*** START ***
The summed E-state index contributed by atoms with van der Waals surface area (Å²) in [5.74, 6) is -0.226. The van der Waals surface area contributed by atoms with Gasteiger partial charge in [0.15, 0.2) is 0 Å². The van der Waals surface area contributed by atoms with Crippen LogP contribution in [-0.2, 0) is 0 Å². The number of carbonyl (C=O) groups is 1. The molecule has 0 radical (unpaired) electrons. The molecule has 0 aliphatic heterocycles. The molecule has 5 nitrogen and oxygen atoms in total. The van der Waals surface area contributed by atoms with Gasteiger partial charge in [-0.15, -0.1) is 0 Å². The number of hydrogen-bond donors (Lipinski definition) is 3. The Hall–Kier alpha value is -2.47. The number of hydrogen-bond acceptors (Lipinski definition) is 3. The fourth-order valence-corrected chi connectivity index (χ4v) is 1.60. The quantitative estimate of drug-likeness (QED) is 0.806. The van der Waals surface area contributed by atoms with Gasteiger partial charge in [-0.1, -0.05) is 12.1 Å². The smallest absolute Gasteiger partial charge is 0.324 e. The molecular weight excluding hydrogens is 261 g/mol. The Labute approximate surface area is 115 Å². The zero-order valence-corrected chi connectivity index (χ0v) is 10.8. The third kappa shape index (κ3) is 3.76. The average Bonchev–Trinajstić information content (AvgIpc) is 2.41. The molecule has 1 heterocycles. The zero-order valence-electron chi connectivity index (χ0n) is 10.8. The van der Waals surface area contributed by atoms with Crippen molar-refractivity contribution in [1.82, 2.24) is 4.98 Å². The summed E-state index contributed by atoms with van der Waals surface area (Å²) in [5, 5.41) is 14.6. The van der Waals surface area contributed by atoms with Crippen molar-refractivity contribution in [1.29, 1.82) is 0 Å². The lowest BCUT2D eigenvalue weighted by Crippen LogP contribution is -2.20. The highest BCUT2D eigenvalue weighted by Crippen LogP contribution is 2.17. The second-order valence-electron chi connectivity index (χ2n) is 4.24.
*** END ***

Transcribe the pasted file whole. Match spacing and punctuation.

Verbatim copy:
The summed E-state index contributed by atoms with van der Waals surface area (Å²) in [5.74, 6) is -0.226. The van der Waals surface area contributed by atoms with Gasteiger partial charge in [0.15, 0.2) is 0 Å². The van der Waals surface area contributed by atoms with Crippen LogP contribution in [-0.2, 0) is 0 Å². The number of carbonyl (C=O) groups is 1. The molecule has 0 radical (unpaired) electrons. The molecule has 0 aliphatic heterocycles. The molecule has 5 nitrogen and oxygen atoms in total. The van der Waals surface area contributed by atoms with Gasteiger partial charge in [-0.15, -0.1) is 0 Å². The number of hydrogen-bond donors (Lipinski definition) is 3. The Hall–Kier alpha value is -2.47. The number of hydrogen-bond acceptors (Lipinski definition) is 3. The fourth-order valence-corrected chi connectivity index (χ4v) is 1.60. The quantitative estimate of drug-likeness (QED) is 0.806. The van der Waals surface area contributed by atoms with Gasteiger partial charge in [-0.1, -0.05) is 12.1 Å². The smallest absolute Gasteiger partial charge is 0.324 e. The molecular weight excluding hydrogens is 261 g/mol. The Labute approximate surface area is 115 Å². The zero-order valence-corrected chi connectivity index (χ0v) is 10.8. The third kappa shape index (κ3) is 3.76. The average Bonchev–Trinajstić information content (AvgIpc) is 2.41. The molecule has 1 heterocycles. The zero-order valence-electron chi connectivity index (χ0n) is 10.8. The van der Waals surface area contributed by atoms with Crippen molar-refractivity contribution in [1.82, 2.24) is 4.98 Å². The summed E-state index contributed by atoms with van der Waals surface area (Å²) in [5, 5.41) is 14.6. The van der Waals surface area contributed by atoms with Crippen molar-refractivity contribution in [1.29, 1.82) is 0 Å². The lowest BCUT2D eigenvalue weighted by Crippen LogP contribution is -2.20. The highest BCUT2D eigenvalue weighted by Crippen LogP contribution is 2.17. The second-order valence-electron chi connectivity index (χ2n) is 4.24.